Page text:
Cloven Hoof (Samhain, 1919, vol. iii, no. 1)

A letter from the Editor:

To the experienced peruser of these esteemed pages, you will already know that I have made detailed studies of the arcane geometries of both London, England and Washington, D.C.; both the seats of power of two nations sharing a common heritage and spiritual fraternity. To those neophytes as yet unversed in my researches, I shall let it suffice that you may fully educate yourselves upon these discourses in archived editions of the Cloven Hoof. I call these past researches to mind as recent events have persuaded me that it might be of interest to undertake such a study of the great commercial metropolis of New York City. Before you send in enquiries of assistance and your own hypothesis to be considered, I implore you to read through this account in its entirety before committing yourself to any future endeavours.

It was a pleasant autumn morning, the chill in the air had been burnt off by the sun, and I easily meandered through Manhattan to finally emerge upon the doorstep of my great-aunt Matilda. I held the dubious distinction of being her escort for the morning’s offerings of her amateur dramatic society, a station which was to provide me the unparalleled opportunity to witness first-hand one of the most bizarre manifestations of the Invisible World.

I let myself in unannounced, the bond of family being such that the usual circumstances incumbent upon me as a visitor had long been forgotten as I spent the better part of my youth as a resident of this deceptively humble dwelling. Making my way down the well-appointed corridor, I wondered at the faint whispering issuing from under the door to the library instead of the withdrawing room where my great-aunt was accustomed to waiting for her familial escorts. Curiosity got the better of me and I opened the door.

“Good Heavens, Reeve! What the devil are you doing here?” My Aunt Matilda almost barked in her surprise, her aged hands trying to clean up some evidence of the work she was engaged in as I interrupted her. I replied that I was there, if she recalled, to escort her to her amateur dramatic society recitals as she composed herself. Seizing the opportunity, I ambled nonchalantly around to the table where she was sitting and glanced down. Upon the surface was a piece of pasteboard that was eighteen inches square with all the letters of the alphabet printed in my aunt’s spidery script neatly in a semi-circle on one side along with the numbers zero through ten along the other side. The words ‘yes’ and ‘no’ were also written, along with ‘hello’ and ‘goodbye’. Atop the homemade board sat a silver planchette that must have been made from my great-aunt’s specifications. “Ouija! Aunt Matilda, really. What have I told you about dabbling on your own?”

Guilt stung me as she regarded me somewhat sheepishly, looking at once like a young child and the elderly lady that she was. Beneath the powder on her face, I could see dark circles under her eyes and was genuinely worried for her health.

“I admit to dabbling, Reeve. The past few nights have been a terror of dark dreams that I can make no sense of and I dread that this day shall bring about the culmination of all I have seen. In my desperation, I fear that I have resorted to consulting this childish parlour game.”

I felt a heel, of course, and reached out to comfort the old dear. “There, there, Auntie,” I uttered reassurances as I put my arm around her shoulders. Beneath the fine silk of her dress I could feel her frail frame and steeled myself from indulging in my pity for the old creature, for her mind was still as sharp as a tack within the elderly frame of her body. “You should have prevailed upon me earlier and we could have riddled out these visitations together.” I spoke sincerely to her, if only to keep her from future dabblings with the Ouija; there’s no telling what the old dear could attract with her curiosity, although I seriously suspected, at that moment, that her dread visions were nothing more than the sensible portion of her intellect rebelling at the notion of spending such a fine morning listening to amateur dramatics being inflicted upon the innocent.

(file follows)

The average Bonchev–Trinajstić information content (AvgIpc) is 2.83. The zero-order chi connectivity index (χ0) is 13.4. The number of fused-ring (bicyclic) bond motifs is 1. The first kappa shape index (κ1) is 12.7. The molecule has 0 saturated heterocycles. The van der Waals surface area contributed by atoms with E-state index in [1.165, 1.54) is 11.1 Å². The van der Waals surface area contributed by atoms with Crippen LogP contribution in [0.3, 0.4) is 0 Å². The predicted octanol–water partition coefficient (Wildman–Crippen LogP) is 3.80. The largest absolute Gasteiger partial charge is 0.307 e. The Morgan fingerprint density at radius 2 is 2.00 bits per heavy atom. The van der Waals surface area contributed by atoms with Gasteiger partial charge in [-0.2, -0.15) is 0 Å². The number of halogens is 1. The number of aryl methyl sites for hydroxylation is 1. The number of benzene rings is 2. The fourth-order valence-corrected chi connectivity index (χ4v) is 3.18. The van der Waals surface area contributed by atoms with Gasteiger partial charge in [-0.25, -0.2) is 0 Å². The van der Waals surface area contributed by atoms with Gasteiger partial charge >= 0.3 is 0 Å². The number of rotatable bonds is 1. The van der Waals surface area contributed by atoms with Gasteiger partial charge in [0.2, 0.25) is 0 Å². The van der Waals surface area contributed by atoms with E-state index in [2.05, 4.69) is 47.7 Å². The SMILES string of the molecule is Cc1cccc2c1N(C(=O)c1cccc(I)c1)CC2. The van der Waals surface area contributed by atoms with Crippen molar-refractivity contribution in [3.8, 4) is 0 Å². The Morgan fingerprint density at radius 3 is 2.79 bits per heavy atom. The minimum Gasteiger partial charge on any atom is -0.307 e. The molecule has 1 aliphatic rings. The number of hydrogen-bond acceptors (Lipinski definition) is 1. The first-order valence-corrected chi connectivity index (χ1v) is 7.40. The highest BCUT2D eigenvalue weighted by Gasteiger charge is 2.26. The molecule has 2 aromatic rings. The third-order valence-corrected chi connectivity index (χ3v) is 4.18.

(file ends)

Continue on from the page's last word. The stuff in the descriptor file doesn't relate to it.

Our journey to the social hall was uneventful, my great-aunt falling back into her normal habit of extolling the virtues of Miss So-and-so as well as expounding upon the failings of other who had run afoul of her in Society. To my dismay, we were greeted with the hoary countenance of one of my great-aunt’s cronies at the door who was intent upon cheerfully ushering us into the packed hall. I could not have imagined a greater crowd if I had tried and wondered if the city’s cultural offerings were so paltry this morning to drown this event with such a sea of faces. At my side, my great-aunt scanned the room like a general surveying a field of battle, steering us away from certain contingents whilst greeting others with cool politeness until at last we had reached acceptable social territory. I let my Aunt Matilda engage in the obligatory small talk; ever since crossing the threshold of the building, a strange sort of tension had been rising in me that was wholly alien to the discomfort I felt at the close press of too much humanity. As the morning wore on, I could almost forget my earlier trepidation. The heat made for a soporific atmosphere and I began to earnestly fight Morpheus as the voices of aspiring Thespians droned on and on in recitation of evocative verse or stirring scenes from (at least for this occasion) the greatly abused word-smith, Mr William Shakespeare.

A strange, sweet scent filled the air as an over-eager brace of children took to the stage in their recreation of the infamous opening of Act IV of the accursed Scottish play. To clarify, I say infamous here, not to cast doubt upon previous productions of the scene, but because the scene shall forever more be wed with the events to follow in my memory. I found my eyes growing heavier and my mind flung into a disoriented synaesthetic delirium of strange and fanciful lands within the room of my mind, but more distant than the furthest stars. Beneath a low, heavy sky were black seas, blasted deserts, and festering, steaming jungles from which rose ugly, stark spires that dwarfed anything I could imagine. Before me was a great stone temple inscribed on every exposed surface with countless thousands of words in every tongue known and imagined. Such was the immensity of this place that the words were as tall as myself, and yet I could understand them as if I was reading a novel in the comfort of my library. I could not marvel at this feat, for the earlier underlying dread filled me once more; these words told the story of the birth of the universe and of how it came to be populated by alien and strange beasts who claimed dominion over the realms visible and invisible. The words were both compelling and repulsive, and I fought myself terribly as I resisted setting foot inside the temple to read more of the recorded story. I knew as sure as I drew breath that to step inside that temple was to consign myself to an eternity of infernal reading. And yet, there was such power in the words that the world has not known for aeons…